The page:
Solution: Cash flow is related to both expense control and revenue enhancement. Start by ensuring that your major expense categories (staff payroll, veterinary supplies, and lab fees) are within industry norms. Next, make sure that you are doing everything possible to enhance practice revenue, increase case acceptance, attract new patients, and retain your existing patience base.
Hot Button #5: Type of Patient Base. When we sell a veterinary practice, our experience has been that the majority of buyers are looking to acquire a practice with a fee for service and/or PPO patient base. DMO patient bases are definitely waning in popularity and, with the recent changes to Medicaid reimbursement, a patient base with a significant Medicaid component may be viewed negatively by some buyers.
Solution: With the help of a practice management or insurance consultant, conduct an analysis of the insurance plans that you currently accept along with those that are prevalent in your market area to determine if it is worthwhile to drop some plans and possibly add others. If handled properly, these changes may help increase new patient flow, decrease practice overhead, and make your practice more valuable and marketable to potential buyers.
If Medicaid accounts for the majority of your patient base, you have likely already experienced a significant decrease in revenue and should consider developing a long-term strategic plan to build a fee for service and/or PPO patient base. A location/demographic analysis will be essential to identifying potential opportunities in your area.
Hot Button #6: Active Patients & New Patient Flow. Active patient count and new patient flow are extremely important to buyers in evaluating the health and goodwill of a practice. We have often heard that, on average, patients switch Veterinarians every seven years. Therefore, an easy way to determine if your patient base is growing or declining is to divide your number of active patients (seen in the past 24 months) by seven and compare the result to the number of new patients you have seen in the past year. If the number of active patients leaving your practice each year is larger than the number of annual new patients, then your patient base is shrinking and may be cause for concern.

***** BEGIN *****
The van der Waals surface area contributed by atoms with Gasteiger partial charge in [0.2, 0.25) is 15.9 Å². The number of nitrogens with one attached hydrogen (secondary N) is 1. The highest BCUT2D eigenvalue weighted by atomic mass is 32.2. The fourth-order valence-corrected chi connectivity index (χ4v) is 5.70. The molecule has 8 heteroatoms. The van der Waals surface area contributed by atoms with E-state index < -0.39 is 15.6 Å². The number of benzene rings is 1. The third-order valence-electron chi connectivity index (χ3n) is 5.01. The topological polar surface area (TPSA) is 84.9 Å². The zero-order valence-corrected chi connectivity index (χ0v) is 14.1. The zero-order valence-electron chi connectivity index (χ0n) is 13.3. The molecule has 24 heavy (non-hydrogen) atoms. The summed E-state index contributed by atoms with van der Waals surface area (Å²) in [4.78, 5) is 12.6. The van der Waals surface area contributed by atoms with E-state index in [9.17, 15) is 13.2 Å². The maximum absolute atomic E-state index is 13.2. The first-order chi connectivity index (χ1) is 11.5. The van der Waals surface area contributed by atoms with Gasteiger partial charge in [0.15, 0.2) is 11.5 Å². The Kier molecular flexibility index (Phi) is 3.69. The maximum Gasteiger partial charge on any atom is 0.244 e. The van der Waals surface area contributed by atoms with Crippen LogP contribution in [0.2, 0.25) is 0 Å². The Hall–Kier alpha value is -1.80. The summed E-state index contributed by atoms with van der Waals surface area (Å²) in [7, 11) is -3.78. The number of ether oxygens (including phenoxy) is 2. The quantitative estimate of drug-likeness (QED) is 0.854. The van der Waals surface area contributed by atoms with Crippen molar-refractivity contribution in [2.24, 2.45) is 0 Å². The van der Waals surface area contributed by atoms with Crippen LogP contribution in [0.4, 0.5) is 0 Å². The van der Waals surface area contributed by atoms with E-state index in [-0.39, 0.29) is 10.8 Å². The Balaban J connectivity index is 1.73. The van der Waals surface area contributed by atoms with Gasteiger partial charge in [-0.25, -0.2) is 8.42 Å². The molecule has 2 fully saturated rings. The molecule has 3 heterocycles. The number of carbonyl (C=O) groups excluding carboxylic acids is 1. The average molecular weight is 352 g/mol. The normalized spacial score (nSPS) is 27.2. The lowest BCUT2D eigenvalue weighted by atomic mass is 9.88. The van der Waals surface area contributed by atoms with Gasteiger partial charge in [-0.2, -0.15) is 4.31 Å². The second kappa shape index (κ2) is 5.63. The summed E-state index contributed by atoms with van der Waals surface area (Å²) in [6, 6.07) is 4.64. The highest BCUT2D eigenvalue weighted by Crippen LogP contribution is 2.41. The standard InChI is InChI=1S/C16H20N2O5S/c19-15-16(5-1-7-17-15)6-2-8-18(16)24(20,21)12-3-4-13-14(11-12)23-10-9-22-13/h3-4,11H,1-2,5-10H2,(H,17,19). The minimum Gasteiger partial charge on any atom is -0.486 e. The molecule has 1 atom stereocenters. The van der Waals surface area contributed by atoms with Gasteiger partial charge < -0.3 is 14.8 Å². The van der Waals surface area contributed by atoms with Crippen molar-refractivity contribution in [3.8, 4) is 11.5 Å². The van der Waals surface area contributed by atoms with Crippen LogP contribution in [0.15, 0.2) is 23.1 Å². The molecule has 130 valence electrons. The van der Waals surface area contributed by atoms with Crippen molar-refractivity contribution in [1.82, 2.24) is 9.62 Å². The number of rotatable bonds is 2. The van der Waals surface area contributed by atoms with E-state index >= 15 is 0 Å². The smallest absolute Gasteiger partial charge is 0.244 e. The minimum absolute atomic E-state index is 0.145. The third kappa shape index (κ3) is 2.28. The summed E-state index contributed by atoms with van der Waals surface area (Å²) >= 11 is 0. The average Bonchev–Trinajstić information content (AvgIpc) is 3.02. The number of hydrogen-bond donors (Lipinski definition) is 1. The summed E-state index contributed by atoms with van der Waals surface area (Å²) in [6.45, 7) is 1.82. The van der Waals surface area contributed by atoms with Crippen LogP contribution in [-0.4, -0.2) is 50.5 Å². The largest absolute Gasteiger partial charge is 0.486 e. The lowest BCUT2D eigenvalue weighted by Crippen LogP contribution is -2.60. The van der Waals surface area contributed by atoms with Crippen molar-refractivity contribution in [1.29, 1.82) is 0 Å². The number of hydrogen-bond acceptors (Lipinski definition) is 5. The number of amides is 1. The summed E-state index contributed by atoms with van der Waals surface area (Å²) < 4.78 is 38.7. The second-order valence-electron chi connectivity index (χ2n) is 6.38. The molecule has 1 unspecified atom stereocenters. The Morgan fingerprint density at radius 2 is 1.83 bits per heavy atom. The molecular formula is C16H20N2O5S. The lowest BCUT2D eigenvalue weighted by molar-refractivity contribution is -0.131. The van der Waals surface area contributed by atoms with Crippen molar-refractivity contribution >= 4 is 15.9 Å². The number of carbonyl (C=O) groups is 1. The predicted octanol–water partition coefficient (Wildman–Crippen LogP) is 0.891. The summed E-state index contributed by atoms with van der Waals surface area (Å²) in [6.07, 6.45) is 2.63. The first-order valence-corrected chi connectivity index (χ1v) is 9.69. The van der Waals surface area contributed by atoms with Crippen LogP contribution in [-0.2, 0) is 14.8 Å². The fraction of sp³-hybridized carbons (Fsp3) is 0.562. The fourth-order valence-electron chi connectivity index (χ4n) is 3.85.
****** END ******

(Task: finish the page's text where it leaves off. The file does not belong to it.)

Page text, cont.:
Solution: Conduct a periodic analysis of your active and new patient counts to evaluate the health of your practice and identify trends that may need to be corrected. Enhancing the patient experience and maintaining an effective recall system can ensure maximize patient retention, while implementing an internal marketing strategy (asking for referrals from existing patients) and an effective external marketing strategy (such as a website or direct mail) can improve new patient flow. Hiring a practice management consultant on a periodic basis can help you and your team to stay on track in these areas.
Hot Button #7: Upside Potential. When an acquisition opportunity provides the buyer with the potential to increase revenue through making minor changes in the practice, the buyer will typically be more inclined to offer full market value for the office. Retaining services that are being referred to specialists, increasing operating days or hours, and implementing relatively simple internal or external marketing strategies are all attractive ways for a buyer to increase revenues and patient flow.
Solution: While you should take advantage of the revenue potential of your practice prior to the sale, be sure to identify and quantify any opportunities that you have not pursued to your practice broker and potential buyers.
By understanding the factors that influence a potential buyer’s perception of value, making the changes necessary to maximize practice value and marketability, and planning ahead, practice owners can ensure that they will be in a great position when the time comes to sell their most valuable asset.
-Rod Johnston, MBA. CMA